5) Keep knives sharp

A dull knife is more dangerous than a sharp one. For optimum safety, keep your knives sharpened at all times. This is an essential part of any kitchen, but it’s especially important if you work with a lot of products that need peeling and chopping. A good rule of thumb: Dull knives should be replaced and kept out of reach of children at all times. If you don’t know how to sharpen your knives, take them to a professional and they will gladly show you how. The tool doesn’t cost much and could end up saving you (and others) from injury or worse!

6) Learn proper cooking techniques

Any time you learn a new skill, whether it’s an instrument or a language, cooking being a good example of both of these, learning from someone who knows more is your best bet. There are plenty of classes and online courses you can take on cooking basics, knife skills, and general food prep that will not only help you cook like a pro but also have fun doing it. Check out sites like YouTube for videos about how to handle common kitchen injuries as well as anything else you may want to know how to do in your own home. Make sure everyone in your family knows how to properly handle knives too so they don’t accidentally injure themselves while they’re cooking with you.

7) Never wear slippers in the kitchen

Slippers can be dangerous for a number of reasons—they don’t provide much support and have a way of making you feel less inhibited about your actions. If you must wear shoes, make sure they have secure laces that won’t easily slip off or trip you up if you happen to slip on a wet floor. The best approach is always wearing closed-toe shoes, even if it means changing into them before cooking. You’ll look a little sillier than normal, but that’s better than getting hurt—no matter how tempted you are to put your feet up while preparing dinner!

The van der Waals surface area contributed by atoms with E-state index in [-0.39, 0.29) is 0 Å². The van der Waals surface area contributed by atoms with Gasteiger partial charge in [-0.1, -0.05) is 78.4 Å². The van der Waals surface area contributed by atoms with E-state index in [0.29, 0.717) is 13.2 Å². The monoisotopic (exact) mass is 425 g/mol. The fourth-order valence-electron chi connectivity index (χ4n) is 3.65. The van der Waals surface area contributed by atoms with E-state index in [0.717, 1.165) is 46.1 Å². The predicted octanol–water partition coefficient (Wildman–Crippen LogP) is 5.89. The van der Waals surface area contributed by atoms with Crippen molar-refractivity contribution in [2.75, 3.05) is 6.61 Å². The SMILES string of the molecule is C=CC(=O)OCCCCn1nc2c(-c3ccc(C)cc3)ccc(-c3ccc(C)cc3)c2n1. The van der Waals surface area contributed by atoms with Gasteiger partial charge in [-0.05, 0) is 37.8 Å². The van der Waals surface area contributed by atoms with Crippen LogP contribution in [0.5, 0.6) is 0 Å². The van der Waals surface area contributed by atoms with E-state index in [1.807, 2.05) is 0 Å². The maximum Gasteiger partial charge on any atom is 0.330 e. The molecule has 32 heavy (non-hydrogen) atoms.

8) Never cook while tired/exhausted

Fatigue impairs vision and judgment, leading to more mistakes and possibly more severe injuries. When you’re tired, you may not realize how close that knife is to your hand or how high that pot is off of the stovetop. So take a break if needed and avoid cooking after a long day of work or school. If your job requires that you cook for others, consider working with an assistant who can help ensure safety when fatigue sets in.

9) Wash your hands before cooking

It sounds so simple, but if you don’t wash your hands before touching food, they’ll be covered in harmful germs. When your hands touch uncooked food, those bacteria get transferred over to everything else you touch. This is a good habit to get into in general (especially when it comes to things like handling money or taking public transportation) but it’s especially important in a shared space like a kitchen. Give yourself 15 seconds for hand washing — and for bonus points, use an alcohol-based sanitizer!

10) Have an out-of-reach place for tools and appliances

Tools and appliances can make any cook’s life easier, but they can also make a mess of your fingers. If you frequently chop foods on top of your counter or have little kids running around, keep knives and heavy tools out of reach—either by storing them high in a cupboard or drawer (out of sight) or locking them away in an out-of-the-way safe. Most injuries that occur while cooking happens when someone isn’t paying attention. Keeping things off countertops will keep you safe without limiting your ability to cook at all.